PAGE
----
RON HEARN, the reigning Racing Post/SIS Betting Shop Manager of the Year, will spend his 40th Randox Health Grand National working in the JenningsBet opposite Charlton Station where, since the end of April 1996, he will have been for the past 22 years. A few fireworks are surely deserved come 4th July as that will mean he has had 41 years in the business. He turns 58 in August.
This is an ‘old-school’ operator, doesn’t miss a thing, knows his customers inside out and looks after them as is the norm in betting shops across Britain and Ireland. Politicians who worry about betting, along with the critics that regularly line up to lambast bookmakers, don’t appreciate that Hearn is typical of his breed, a man who genuinely cares and loves horse and greyhound racing.
Asked what has changed in his time, he explains many modern day customers “don’t know the difference between Fakenham and Cheltenham . . . they are machines players, but they enjoy the experience and are keeping betting shops on life support.
“Everyone appreciates the concern over FOBTs and the level of stakes - these are going to be further restricted by Parliament - but you don’t want to drive people away to the online alternative, which remains effectively unregulated. You know when someone gets out of control here - you speak to them and ask ‘are you sure you want to carry on’. That doesn’t happen if you are using a mobile or laptop.”
He says that still the best bit about working in a shop are the big meetings. “Aintree remains special, our shop will be packed for that, but of course there’s National-type days through the football season as we’re bang next to the Valley, home of Charlton FC.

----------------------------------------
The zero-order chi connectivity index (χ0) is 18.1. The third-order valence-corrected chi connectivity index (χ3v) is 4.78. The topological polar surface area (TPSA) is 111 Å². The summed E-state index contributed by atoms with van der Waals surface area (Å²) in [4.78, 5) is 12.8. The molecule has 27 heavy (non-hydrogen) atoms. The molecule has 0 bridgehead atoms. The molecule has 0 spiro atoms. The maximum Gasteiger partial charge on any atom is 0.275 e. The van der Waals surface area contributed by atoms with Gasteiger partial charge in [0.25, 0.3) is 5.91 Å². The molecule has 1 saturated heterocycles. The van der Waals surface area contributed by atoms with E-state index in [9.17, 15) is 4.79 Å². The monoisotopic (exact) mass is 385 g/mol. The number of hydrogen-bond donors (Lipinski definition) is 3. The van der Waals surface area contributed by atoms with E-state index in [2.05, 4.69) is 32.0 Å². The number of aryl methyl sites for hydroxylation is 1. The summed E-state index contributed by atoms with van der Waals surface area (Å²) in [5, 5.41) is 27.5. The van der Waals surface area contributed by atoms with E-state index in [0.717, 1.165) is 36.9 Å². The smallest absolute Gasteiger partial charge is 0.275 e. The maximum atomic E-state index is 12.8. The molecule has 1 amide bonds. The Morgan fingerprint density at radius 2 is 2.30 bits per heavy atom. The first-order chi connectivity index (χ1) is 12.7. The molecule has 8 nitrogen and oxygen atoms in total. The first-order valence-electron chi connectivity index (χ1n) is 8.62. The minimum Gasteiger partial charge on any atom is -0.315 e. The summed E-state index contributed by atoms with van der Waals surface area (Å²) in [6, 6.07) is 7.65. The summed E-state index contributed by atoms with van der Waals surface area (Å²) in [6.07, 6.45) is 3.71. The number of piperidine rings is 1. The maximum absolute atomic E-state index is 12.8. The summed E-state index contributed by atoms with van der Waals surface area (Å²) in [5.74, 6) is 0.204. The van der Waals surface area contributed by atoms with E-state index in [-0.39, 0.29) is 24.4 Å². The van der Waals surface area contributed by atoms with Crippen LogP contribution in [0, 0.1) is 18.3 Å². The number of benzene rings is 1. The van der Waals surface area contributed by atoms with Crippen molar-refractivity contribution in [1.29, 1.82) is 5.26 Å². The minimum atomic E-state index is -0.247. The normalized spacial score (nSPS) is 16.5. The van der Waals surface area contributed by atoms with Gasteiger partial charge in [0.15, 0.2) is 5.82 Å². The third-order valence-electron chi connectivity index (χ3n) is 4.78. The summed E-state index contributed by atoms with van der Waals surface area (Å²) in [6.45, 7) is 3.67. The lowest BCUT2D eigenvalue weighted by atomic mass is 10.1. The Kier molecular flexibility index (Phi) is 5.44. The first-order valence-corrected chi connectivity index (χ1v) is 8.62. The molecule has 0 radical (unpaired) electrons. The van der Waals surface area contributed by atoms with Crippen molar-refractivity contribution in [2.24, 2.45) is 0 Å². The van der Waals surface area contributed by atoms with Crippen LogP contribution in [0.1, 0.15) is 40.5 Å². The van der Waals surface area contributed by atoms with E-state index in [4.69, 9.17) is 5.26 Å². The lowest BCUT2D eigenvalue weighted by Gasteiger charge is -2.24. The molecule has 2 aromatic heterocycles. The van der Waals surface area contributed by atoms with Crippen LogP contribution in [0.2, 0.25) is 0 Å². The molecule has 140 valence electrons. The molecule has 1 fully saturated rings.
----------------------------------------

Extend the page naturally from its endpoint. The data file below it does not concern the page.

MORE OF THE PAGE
“Grand National day in one sense used to be notable for shops closing at 6.30pm and then local staff all meeting up afterwards in a pub for a proper party. Some will remember when shops shut after the last dog race at 4.37pm, but now it’s 10pm every day, the hours are so much longer.
“Funnily enough on Grand National day there are still people who ask ‘to pay the tax’ on their bet. I gently remind then that was phased out in 2002 . . . and Bindaree was the winner that year.”
His shop, since his Manager of the Year triumph, has been further smartened up boasting bigger and better screens plus new stools and other touches.
As ever he looks forward to the Grand National. What is his general advice to punters?
“Check the place terms. Sometimes the win market is reduced to balance a book, but if you are betting win only, look for best price. I personally dislike to see place terms also getting reduced in say the National or a golf major. They are effectively all big field ‘handicaps’ and a shop window. You should also take an early price - the Starting Price from the course is often shorter, but some firms will offer best price guaranteed if you have asked for the company’s own odds . . . and do that before you place your bet, it otherwise slows everything up!”
He explains that the most regular mistake made on National day is to write £5 each-way, but only stake £5, rather the correct £10. “That person is then really disappointed if their horse wins but they only get £2.50 on the win. They expected more. Most shops have a floorwalker mingling with the customers, ask them to check your bet.